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About meteoritewatch

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  • Birthday 08/05/1973

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    Meteorites of course...

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  1. is studying meteorites

  2. Yeah, If this is a hoax I'm not sure the boy realized how big a deal it is for a meteorite to impact a human. If it's not a hoax and it really is a meteorite, then this may be the newest known fall. I'm not really investigating this like I normally do with supposed falls because it's not in the USA, but I'm curious as to what the scientist has to say. Obviously there's too much that does not add up. I'm thinking that by Monday, if this is a hoax, the boy will cave under the worldwide press and come clean with the truth. If this is a real fall, this ain't going away anytime soon, and there will be many scientists and meteorite hunters flocking to this area. Someone need to check local news reports around that time to see if there were other reports of a fireball, sonic booms or big bangs, smoke in the air etc... The "burn" on the kids hand looks eerily like a cigarette burn, and the streak below the main circular burn area could have happened if the boy jerked his hand away from the hot cigarette. Look at the photo. The kid could have been playing with friend's and doing a sissy test. We all know what sissy tests are right. If not, I'll elaborate. Usually a sissy test is any pain inflicting action done by one person on another. In the cigarette test two kids would stand side by side and hold the lit cigarette between their arms. Another version is to hold a lit cigarette on the back of the hand or another sensitive area. If the person removes his hand from the heat, he's considered a sissy. Yeah I know... Barbaric right? ;) Come'on you know you've done it! Here's a look at the scar. You judge for yourself... Anyway, the burn on this kids hand looks eerily like a sissy test burn... Maybe the kid came up with the meteorite story to cover his ass so he wouldn't get in trouble at home. Who knows... It's all suspicious... Regards, Eric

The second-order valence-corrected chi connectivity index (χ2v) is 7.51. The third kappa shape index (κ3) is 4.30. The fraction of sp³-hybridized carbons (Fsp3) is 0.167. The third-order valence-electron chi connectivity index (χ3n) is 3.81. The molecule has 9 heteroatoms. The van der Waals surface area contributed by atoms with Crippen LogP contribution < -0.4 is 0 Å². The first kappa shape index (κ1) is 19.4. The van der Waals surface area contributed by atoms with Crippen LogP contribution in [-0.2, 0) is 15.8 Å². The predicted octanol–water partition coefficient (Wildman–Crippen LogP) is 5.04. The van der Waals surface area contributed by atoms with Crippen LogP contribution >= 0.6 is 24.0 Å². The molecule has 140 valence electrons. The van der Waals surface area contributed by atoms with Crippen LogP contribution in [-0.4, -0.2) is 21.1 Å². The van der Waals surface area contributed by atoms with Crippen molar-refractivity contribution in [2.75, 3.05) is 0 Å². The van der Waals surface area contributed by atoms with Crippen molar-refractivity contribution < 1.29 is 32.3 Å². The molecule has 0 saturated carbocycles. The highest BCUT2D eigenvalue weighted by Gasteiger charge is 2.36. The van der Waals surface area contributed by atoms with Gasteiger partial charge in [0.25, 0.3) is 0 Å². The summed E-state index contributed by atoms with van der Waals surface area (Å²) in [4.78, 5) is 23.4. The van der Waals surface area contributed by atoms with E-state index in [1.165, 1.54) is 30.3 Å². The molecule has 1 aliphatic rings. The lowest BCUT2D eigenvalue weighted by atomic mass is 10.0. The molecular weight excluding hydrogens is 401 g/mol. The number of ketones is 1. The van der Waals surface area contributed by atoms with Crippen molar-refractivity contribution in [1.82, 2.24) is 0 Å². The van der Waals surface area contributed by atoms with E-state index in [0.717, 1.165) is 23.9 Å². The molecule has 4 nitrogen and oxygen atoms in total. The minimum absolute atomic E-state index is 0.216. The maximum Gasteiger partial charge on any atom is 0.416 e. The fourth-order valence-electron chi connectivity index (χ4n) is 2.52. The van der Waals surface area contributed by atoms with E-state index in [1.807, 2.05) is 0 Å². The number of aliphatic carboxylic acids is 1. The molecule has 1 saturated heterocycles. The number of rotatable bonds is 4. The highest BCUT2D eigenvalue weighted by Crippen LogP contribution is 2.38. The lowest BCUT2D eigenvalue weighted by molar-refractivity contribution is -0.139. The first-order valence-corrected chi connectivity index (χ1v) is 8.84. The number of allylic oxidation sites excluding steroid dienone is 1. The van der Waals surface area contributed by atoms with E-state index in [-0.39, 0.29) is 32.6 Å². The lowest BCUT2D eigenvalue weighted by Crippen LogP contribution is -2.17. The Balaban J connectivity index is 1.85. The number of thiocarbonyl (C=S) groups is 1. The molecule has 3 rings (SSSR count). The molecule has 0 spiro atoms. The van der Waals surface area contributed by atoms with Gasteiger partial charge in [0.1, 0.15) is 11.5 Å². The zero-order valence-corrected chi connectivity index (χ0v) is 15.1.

3. Yup! I've received many emails on this. There is not explanation yet but a reporter in Norway contacted me not long ago and said he has interviewed the scientist. The journalist said the scientist reports that he was misquoted when referring to the verification of the stone being a meteorite. The reporter also said he was going to investigate further tomorrow. I'm very suspicious of this report, as are many others. Not only has FoxNews picked it up, but Discovery Magazine reported the same thing but in a debunking sort of way. http://blogs.discovermagazine.com/badastro...by-a-meteorite/ Wired Science also reports: http://www.wired.com/wiredscience/2009/06/...by-a-meteorite/ As does MSNBC: http://www.msnbc.msn.com/id/31322855/ns/te..._science-space/ The Sun UK: http://www.thesun.co.uk/sol/homepage/news/...ite-strike.html And many more large papers... Haven't seen it on CNN yet... Yahoo News of course has it: http://news.yahoo.com/s/space/20090612/sc_...Sidnbq5bKADW7oF Space.com: http://www.space.com/news/090612-boy-hit-by-meteorite.html The world is running with this, and it's too late to take it back if this turns out to be a hoax. I'm hopeful but extremely skeptical on this one. Regards, Eric P.S. Perhaps Bill or another moderator should move this post to the Meteorite Forum... ;) Yes?